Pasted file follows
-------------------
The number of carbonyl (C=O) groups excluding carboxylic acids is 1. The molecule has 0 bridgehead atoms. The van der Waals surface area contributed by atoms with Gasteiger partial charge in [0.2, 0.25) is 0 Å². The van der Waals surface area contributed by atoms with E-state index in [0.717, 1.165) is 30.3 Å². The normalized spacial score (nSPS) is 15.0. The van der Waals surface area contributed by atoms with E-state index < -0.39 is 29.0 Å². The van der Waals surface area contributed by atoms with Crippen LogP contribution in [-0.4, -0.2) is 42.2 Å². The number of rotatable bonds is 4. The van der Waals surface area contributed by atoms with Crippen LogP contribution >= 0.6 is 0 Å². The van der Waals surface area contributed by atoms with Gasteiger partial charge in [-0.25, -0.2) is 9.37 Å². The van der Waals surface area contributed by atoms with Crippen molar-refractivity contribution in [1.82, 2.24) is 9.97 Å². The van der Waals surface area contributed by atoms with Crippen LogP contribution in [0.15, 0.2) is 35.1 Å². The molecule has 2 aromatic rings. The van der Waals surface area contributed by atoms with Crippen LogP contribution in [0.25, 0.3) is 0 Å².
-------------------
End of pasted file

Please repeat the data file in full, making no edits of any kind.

The number of carbonyl (C=O) groups excluding carboxylic acids is 1. The molecule has 0 bridgehead atoms. The van der Waals surface area contributed by atoms with Gasteiger partial charge in [0.2, 0.25) is 0 Å². The van der Waals surface area contributed by atoms with E-state index in [0.717, 1.165) is 30.3 Å². The normalized spacial score (nSPS) is 15.0. The van der Waals surface area contributed by atoms with E-state index < -0.39 is 29.0 Å². The van der Waals surface area contributed by atoms with Crippen LogP contribution in [-0.4, -0.2) is 42.2 Å². The number of rotatable bonds is 4. The van der Waals surface area contributed by atoms with Crippen LogP contribution >= 0.6 is 0 Å². The van der Waals surface area contributed by atoms with Gasteiger partial charge in [-0.25, -0.2) is 9.37 Å². The van der Waals surface area contributed by atoms with Crippen molar-refractivity contribution in [1.82, 2.24) is 9.97 Å². The van der Waals surface area contributed by atoms with Crippen LogP contribution in [0.15, 0.2) is 35.1 Å². The molecule has 2 aromatic rings. The van der Waals surface area contributed by atoms with Crippen LogP contribution in [0.25, 0.3) is 0 Å².